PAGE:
By Zahra Mirzafarjouyan

Involving Iran's rivals in JCPOA talks to lead to failure

February 15, 2021 - 14:20

TEHRAN– Stating that involving Iran's rivals in JCPOA talks would mean the failure of any talks even before it starts, Shireen Hunter said that Macron wanted to curry favor with the Saudis in the hope of getting lucrative contracts.

The 2015 deal, more formally known as the Joint Comprehensive Plan of Action (JCPOA), was signed by the five permanent members of the UN Security Council — the US, the UK, China, Russia, and France — plus Germany and the EU.

French President Emmanuel Macron recently said that Saudi Arabia should be involved in any new negotiations with Iran about the 2015 nuclear deal claiming that excluding regional states from nuclear talks that culminated in the JCPOA, with Iran in 2015 was a big mistake.

Macron who acts as Riyadh's French spokesperson these days called for incorporating Iran’s missiles, Saudi Arabia as well as Israel's regime into the talks with Tehran to revive the JCPOA.

In reaction, Iran has said that it considers the JCPOA a finished affair that must not be reopened or subject to new negotiations. 

On the other hand, in an interview with CBS, US President Joe Biden said that the United States will not lift sanctions against Iran as a means to resuming negotiations, and Tehran needs to stop its uranium enrichment activities first.

The remarks are a repetition of similar claims made earlier by the White House spokesperson Jen Psaki, claiming that the ball is in Iran's court.

All these remarks came while the former US President Donald Trump withdraw the US from the deal and reimposed sweeping economic sanctions against the Islamic Republic of Iran.

Iran, China, US, Russia, France, Germany, UK and European Union were all signatories to JCPOA

After the illegitimate US exit from the JCPOA in May 2018, the three European signatories to the deal remained indifferent to making up for Iran’s losses.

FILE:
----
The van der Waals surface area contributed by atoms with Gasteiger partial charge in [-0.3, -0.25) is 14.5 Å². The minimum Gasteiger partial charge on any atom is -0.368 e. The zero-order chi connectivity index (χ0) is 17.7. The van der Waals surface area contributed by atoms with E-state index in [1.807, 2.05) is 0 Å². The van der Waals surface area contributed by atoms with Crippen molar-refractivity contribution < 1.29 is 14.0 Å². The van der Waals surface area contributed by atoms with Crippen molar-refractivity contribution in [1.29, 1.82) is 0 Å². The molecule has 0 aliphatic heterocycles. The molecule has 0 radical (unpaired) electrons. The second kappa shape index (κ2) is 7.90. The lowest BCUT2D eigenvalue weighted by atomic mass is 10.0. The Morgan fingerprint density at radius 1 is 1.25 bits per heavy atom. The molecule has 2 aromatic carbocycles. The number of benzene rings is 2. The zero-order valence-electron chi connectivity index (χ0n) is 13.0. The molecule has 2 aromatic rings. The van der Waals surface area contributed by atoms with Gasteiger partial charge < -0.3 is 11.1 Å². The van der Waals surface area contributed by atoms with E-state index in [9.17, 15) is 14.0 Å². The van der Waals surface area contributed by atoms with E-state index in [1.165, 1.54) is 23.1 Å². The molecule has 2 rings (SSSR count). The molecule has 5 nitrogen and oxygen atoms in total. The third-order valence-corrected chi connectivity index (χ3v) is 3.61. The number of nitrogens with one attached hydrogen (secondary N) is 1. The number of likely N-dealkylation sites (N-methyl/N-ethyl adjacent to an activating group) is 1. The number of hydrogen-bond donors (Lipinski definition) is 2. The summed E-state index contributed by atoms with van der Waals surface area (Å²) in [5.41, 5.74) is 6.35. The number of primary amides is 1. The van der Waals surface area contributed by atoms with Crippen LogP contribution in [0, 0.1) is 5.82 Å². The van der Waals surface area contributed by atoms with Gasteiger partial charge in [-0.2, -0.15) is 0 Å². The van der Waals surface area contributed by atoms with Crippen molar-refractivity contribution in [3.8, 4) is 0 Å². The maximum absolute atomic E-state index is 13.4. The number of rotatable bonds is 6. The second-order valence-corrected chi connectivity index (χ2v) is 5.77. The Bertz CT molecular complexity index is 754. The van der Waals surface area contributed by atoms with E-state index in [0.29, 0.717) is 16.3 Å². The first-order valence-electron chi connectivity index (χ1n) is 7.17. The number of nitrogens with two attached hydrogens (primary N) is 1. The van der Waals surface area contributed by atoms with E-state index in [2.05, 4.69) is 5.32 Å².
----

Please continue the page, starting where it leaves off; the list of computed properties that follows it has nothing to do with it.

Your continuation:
Amid the Europeans’ lack of action, Iran took five steps to reduce its commitments to the deal while vowing that it will reverse the course as soon as the other parties live up to their commitments under the accord.

Recently, the Iranian parliament passed a bill, dubbed the Strategic Action Plan to Counter Sanctions in early last December, setting a Feb. 21 deadline for Biden to lift the US sanctions. Otherwise, Iran will halt inspections of its nuclear sites by the International Atomic Energy Agency (IAEA) and further boost uranium enrichment. 

Iran has so far resumed 20% uranium enrichment at Fordow plant in accordance with the Parliament’s legislation and has warned that in the case Washington does not remove all the anti-Iran illegitimate sanctions, it will also stop voluntary implementation of the Additional Protocol, which gives IAEA inspectors unannounced visits to Iranian facilities.

Meanwhile, Leader of the Islamic Revolution Ayatollah Seyyed Ali Khamenei highlighted that Iran will not return to its commitments unless the US lifts all sanctions and Tehran verifies Washington's measures. 

To know more about the issue, we reached out to Shireen Tahmaasb Hunter, Professor of Political Science at Georgetown University in the US.

French President Macron & Saudi Arabia's Crown Prince bin Salman in press conf. in Paris, April 2018

The French president wants Saudi Arabia to enter the possible nuclear talks among parties to JCPOA, while other European parties have announced this request is not theirs. Why has Macrone raised such a request?

I believe that President Macron wanted to curry favor with the Saudis in the hope of getting lucrative contracts. Otherwise, his statement makes no sense, since involving Iran's rivals in such talks would mean the failure of any negotiation even before it starts.

As Iran has strongly rejected France's president’s request, what can be the negative impact of such an unreasonable request on possible future nuclear talks with Iran? Is such a request constructive and can help the sides to reach an agreement?

Clearly, if other parties to the JCPOA make similar demands, the result would be a stalemate and the future of JCPOA would be in danger.

In an interview with CBS, Joe Biden said he won't lift US sanctions on Iran unless Iran shows commitment to JCPOA

US administration claims that the ball is in Iran’s court and sets conditions for its return to the JCPOA, while the US has left the JCPOA illegally and unilaterally and Iran has been committed to its commitments despite being deprived of the JCPOA benefits due to the US and E3 failure to fulfill their commitments. Is the Biden administration’s request reasonable? What do you think of this?

A reasonable way to revitalize the JCPOA is for both sides simultaneously to perform their obligations: The US should return to JCPOA while Iran reverses increases in the level ist enrichment.

Some in the US and Europe insist to include Iran’s conventional missile program in possible future nuclear talks, while Iran rejects this request strongly. How constructive is such a request? What can be the consequences of such a request on the outcome of the potential future talks to review JCPOA?

Iran is unlikely to agree to such demands. These issues should be addressed in the context of broader discussions of overall arms buildup in the Persian Gulf.

Leave a Comment

1 + 9 =